E. As regards Article 5 para. 4 (Art. 5-4) of the Convention

124. Article 5 para. 4 (Art. 5-4) of the Convention reads as follows:

"Everyone who is deprived of his liberty by arrest or detention shall be entitled to take proceedings by which the lawfulness of his detention shall be decided speedily by a court and his release ordered if the detention is not lawful."

125. The first applicant claims under Article 5 para. 4 (Art. 5-4) of the Convention to have been denied an opportunity effectively to contest the lawfulness of his detention before the domestic courts, because of the broad effect of the untested national security allegations against him. This is confirmed by the change in the evidential basis of the case, only put to the Commission in December 1994 and previously not known to the applicants. Hence it could not be challenged and tested by the domestic courts. The first applicant also claims that the judicial review proceedings were not determined speedily.

126. The Government contend that the first applicant had adequate judicial control of the lawfulness of his detention in his two bail applications, which were dealt with by the High Court, and that the proceedings were handled speedily.

127. As to the former complaint, the Commission notes that the issue of the adequacy of the remedies at the disposal of the first applicant was principally addressed by the parties under Article 13 (Art. 13) of the Convention and generally limited to argument about the remedy of judicial review. The Commission is of the opinion that it is more appropriate to consider this issue under Article 13 (Art. 13) of the Convention (see paras. 141-151 below).

128. As to the complaint concerning the speediness of the proceedings, the Commission considers that in view of its conclusion that the duration of the first applicant's detention gave rise to a violation of Article 5 para. 1 (Art. 5-1) of the Convention, it is not necessary to examine this complaint separately under Article 5 para. 4 (Art. 5-4).

Conclusion

129. The Commission concludes, by 16 votes to 1, that it is not necessary to examine the complaints under Article 5 para. 4 (Art. 5-4) of the Convention.

 

F. As regards Article 8 (Art. 8) of the Convention

130. Article 8 (Art. 8) of the Convention, as far as relevant, provides as follows:

"1. Everyone has the right to respect for his private and family life ... .

2. There shall be no interference by a public authority with the exercise of this right except such as is in accordance with the law and is necessary in a democratic society in the interests of national security ...".

131. The applicants allege that the deportation of the first applicant would breach their right to respect for private and family life. They underline the fact that, if there was any cogent evidence against the first applicant of terrorist activities in the United Kingdom, a criminal prosecution could have been instituted against him. The absence of such a prosecution casts grave doubts on the allegations and the material upon which the Home Secretary has based his decisions. This shows that the national security reasons are not serious or compelling. The first applicant is a victim of a sophisticated distortion of information perpetrated by or on behalf of the Indian Government and by untrue Indian newspaper reports. Information which is short of admissible evidence in a criminal case should not form the basis of a decision to expose someone to a risk of torture.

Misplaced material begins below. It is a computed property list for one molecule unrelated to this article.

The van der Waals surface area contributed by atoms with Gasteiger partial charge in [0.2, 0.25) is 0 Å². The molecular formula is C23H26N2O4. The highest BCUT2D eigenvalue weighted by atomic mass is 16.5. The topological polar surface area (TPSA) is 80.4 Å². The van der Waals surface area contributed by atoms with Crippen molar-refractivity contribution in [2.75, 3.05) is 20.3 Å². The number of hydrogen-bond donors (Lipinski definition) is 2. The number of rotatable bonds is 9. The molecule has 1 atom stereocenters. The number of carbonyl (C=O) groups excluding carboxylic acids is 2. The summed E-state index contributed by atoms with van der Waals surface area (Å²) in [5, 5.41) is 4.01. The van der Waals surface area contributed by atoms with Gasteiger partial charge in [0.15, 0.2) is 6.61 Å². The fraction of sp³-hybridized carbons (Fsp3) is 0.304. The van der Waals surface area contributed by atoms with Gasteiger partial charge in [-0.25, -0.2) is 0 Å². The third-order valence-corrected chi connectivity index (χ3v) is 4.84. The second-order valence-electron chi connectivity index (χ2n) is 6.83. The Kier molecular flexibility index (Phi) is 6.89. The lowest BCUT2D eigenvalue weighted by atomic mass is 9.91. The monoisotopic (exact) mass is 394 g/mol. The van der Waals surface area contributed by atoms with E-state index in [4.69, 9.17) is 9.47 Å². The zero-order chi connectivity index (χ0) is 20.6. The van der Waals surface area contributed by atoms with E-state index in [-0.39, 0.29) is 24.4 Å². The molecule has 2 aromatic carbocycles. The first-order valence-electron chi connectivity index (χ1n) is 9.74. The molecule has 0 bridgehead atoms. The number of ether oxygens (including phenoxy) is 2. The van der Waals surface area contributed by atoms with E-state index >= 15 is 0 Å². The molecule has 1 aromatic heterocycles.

132. The applicants deny that the first applicant's deportation is justified on national security grounds. They rely on the same reasons as those put forward by the first applicant in refuting the national security allegations under Article 3 (Art. 3) of the Convention. The applicants point out that the first applicant has strong, settled ties in the United Kingdom, having lived there for 19 years and founded a family. He should therefore not be treated differently from other Commonwealth citizens who, not so long ago, had a common law right of abode in that country. Reliance is placed on the Beljoudi judgment (Eur. Court H.R., Beldjoudijudgment of 26 March 1992, Series A no. 234-A).

133. The Government accept that the deportation of the first applicant would constitute an interference with the applicants' rights to respect for family life. However, the Government submit that the interference is necessary in the interests of national security, within the meaning of the second paragraph of Article 8 (Art. 8). The Government consider that the Commission is not in a position to evaluate the extreme seriousness of the national security risk posed by the first applicant in the present case. It is further submitted that the strength of the national security case is by no means undermined by the absence of any successful criminal prosecution against the first applicant: much of the material upon which the Home Secretary has been acting is of a confidential nature and could not be deployed in criminal proceedings.

134. The Commission notes that the interference with the applicants' right to respect for private and family life was in accordance with the law and pursued the legitimate aim of protecting the interests of national security. The only remaining issue, therefore, is whether the deportation of the first applicant would be proportionate to that aim and, therefore, "necessary in a democratic society" within the meaning of Article 8 para. 2 (Art. 8-2) of the Convention.